By definition, flooding is caused when an area receives more water than the drainage system can convey. The following is a synopsis of the types of flooding that Caddo Parish experiences.
Flash Flooding: Flash flooding is characterized by a rapid rise in water level, high velocity, and large amounts of debris. It is capable of uprooting trees, undermining buildings and bridges, and scouring new channels. Major factors in flash flooding are the high intensity and short duration of rainfall, as well as the steepness of watershed and stream gradients.
Local Drainage or High Groundwater Levels: Locally heavy precipitation may produce flooding in areas other than delineated floodplains or along recognizable drainage channels. If local conditions cannot accommodate intense precipitation through a combination of infiltration and surface runoff, water may accumulate and cause flooding problems.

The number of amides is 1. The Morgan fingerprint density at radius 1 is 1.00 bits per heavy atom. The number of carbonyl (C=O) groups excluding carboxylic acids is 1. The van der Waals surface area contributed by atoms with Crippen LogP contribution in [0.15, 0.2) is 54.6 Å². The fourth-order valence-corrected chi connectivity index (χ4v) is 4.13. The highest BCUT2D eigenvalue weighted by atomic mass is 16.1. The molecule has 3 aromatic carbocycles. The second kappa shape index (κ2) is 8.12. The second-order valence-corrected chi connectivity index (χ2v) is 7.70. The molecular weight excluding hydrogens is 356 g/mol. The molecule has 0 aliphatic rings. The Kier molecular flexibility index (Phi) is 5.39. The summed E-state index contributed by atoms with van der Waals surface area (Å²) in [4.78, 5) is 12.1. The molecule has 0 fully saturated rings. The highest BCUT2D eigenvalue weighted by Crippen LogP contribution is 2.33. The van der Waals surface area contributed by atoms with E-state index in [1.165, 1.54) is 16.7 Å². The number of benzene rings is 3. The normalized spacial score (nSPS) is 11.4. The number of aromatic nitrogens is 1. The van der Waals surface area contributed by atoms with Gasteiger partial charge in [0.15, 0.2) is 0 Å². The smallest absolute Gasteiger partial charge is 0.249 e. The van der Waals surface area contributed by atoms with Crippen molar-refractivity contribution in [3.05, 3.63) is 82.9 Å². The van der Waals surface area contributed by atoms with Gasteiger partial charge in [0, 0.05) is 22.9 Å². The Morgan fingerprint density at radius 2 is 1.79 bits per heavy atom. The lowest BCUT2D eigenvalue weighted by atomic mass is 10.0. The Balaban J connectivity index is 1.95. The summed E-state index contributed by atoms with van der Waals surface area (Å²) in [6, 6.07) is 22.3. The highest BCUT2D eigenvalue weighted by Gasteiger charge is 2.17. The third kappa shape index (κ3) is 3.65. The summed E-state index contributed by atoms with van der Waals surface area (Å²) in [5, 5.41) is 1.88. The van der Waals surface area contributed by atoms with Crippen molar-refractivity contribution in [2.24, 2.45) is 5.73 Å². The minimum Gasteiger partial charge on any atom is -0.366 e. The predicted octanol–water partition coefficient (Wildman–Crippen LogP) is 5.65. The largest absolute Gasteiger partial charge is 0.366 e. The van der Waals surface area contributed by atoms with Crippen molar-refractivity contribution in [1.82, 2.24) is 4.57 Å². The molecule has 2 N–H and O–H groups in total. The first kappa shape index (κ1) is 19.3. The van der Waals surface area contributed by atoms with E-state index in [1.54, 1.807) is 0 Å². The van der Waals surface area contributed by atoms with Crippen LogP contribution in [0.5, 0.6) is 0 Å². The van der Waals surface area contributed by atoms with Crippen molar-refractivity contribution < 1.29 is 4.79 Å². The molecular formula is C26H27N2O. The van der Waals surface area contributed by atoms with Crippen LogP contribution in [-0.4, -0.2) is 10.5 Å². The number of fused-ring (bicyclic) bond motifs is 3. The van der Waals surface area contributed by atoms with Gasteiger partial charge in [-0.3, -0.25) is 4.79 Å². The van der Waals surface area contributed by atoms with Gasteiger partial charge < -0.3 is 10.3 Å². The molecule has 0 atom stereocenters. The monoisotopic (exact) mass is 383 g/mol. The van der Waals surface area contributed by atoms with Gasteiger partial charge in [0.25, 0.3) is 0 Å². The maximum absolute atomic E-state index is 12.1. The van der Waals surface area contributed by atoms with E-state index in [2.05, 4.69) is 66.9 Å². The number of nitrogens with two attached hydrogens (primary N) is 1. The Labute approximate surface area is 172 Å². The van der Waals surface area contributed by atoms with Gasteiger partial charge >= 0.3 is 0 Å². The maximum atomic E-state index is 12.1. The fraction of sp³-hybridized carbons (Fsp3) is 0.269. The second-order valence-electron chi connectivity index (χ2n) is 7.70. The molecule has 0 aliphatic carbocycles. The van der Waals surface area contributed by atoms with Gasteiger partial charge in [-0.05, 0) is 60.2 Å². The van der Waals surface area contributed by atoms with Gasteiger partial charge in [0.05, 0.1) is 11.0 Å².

Backwater Flooding: Backwater flooding is normally associated with riverine flooding and connotes minimal velocity. All low lying areas are at risk. A heavy rainfall event coupled with a swollen river, canal, bayou, or marsh hinders drainage outflow, causing backwater flooding to the same areas susceptible to storm surge.
Riverine Flooding: Riverine flooding is, by definition, river-based. Most of the riverine flooding problems occur when the Red River crests at flood stage levels, causing extensive flooding in low-lying areas.
Browse the tabs to the left to plan and prepare for a flood event.